tanya-moms-small-victories Writer and owner behind Mom's Small Victories. I'm a A SAHM of 3 crazy boys and wife to Superhubby. I cope with Rheumatoid Arthritis, by focusing on things I love and celebrating my small victories in everyday life. I am obsessed with reading, love to cook my family delicious meals, travel and share tips on staying positive with a chronic illness. Let me know what small victories you celebrate today, life is short, let's treasure it!

7 comments :

  1. These all sound like great reads...one better than the other. Just from the descriptions, I think I would go with Secret Daughter and Darling of the Morning. I have not read anything set totally set in India. I recently read and reviewed The Sleepwalker's Guide to Dancing, which is about a woman whose family emigrated to the U.S. when she was a child. I thought a lot of it would be set in India, but that wasn't so, which was a real disappointment. It was an okay read, but I would not say great.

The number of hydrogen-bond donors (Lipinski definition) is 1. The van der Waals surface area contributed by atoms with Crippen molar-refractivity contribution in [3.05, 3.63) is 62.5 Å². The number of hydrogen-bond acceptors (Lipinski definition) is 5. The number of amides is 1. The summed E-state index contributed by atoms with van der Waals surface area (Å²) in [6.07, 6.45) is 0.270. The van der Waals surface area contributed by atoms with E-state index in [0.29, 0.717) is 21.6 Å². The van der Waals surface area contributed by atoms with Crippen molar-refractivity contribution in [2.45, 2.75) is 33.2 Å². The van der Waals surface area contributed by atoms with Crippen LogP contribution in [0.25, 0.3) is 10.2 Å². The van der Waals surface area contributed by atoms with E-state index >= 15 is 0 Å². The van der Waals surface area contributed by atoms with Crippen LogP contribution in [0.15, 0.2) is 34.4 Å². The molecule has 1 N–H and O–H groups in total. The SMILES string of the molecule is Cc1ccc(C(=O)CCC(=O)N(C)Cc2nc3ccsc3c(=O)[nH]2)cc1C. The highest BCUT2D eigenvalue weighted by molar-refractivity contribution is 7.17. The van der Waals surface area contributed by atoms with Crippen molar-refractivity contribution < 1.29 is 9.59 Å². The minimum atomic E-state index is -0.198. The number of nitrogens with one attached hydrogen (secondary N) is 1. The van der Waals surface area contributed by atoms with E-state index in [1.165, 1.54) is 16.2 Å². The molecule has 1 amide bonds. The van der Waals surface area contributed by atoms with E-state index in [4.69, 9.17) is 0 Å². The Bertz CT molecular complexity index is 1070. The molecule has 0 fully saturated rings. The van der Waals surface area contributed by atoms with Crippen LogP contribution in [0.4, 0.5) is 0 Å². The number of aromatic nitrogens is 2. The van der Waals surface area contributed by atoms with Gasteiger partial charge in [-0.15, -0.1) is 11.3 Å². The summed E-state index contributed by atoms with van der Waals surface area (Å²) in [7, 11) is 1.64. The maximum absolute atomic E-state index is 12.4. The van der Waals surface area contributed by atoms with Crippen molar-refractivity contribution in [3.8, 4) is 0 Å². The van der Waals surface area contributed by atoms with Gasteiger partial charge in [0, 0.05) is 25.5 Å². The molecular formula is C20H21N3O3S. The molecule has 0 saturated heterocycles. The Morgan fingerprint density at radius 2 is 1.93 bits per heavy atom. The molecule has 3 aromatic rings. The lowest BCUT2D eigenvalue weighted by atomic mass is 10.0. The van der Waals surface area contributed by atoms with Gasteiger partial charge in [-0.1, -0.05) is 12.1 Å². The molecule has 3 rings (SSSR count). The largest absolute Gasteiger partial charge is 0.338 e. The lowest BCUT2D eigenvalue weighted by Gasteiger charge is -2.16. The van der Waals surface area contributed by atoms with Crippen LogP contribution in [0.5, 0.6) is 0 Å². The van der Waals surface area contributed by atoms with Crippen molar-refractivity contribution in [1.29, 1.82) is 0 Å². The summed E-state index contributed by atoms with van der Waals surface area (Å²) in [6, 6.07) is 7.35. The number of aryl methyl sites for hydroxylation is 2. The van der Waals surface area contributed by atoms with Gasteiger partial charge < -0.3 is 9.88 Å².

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    1. Secret Daughter and The Forgotten Daughter both take part in India and the US/UK respectively. Still the parts in India immerse you in the culture. Hope you enjoy them if you try them out!

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  2. I haven't read any of these but will be adding all of these to my wish list right away. Except the Umrigar...because I already have that one on my shelves. Love her books so much!

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    1. Umrigar is one of my favorite Indian authors. Which is your favorite? I have read The World we Found and the Story Hour and love them both for different reasons.

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  3. Thanks for these recommendations, I haven't read any of these. I know Umrigar is very popular but I have just never got around to reading any them.

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  4. Thanks for the recommendations! I have a Umrigar book on my shelf, but I haven't read it yet. I need to!! I actually listened to her speak a couple of years ago and was so very impressed!!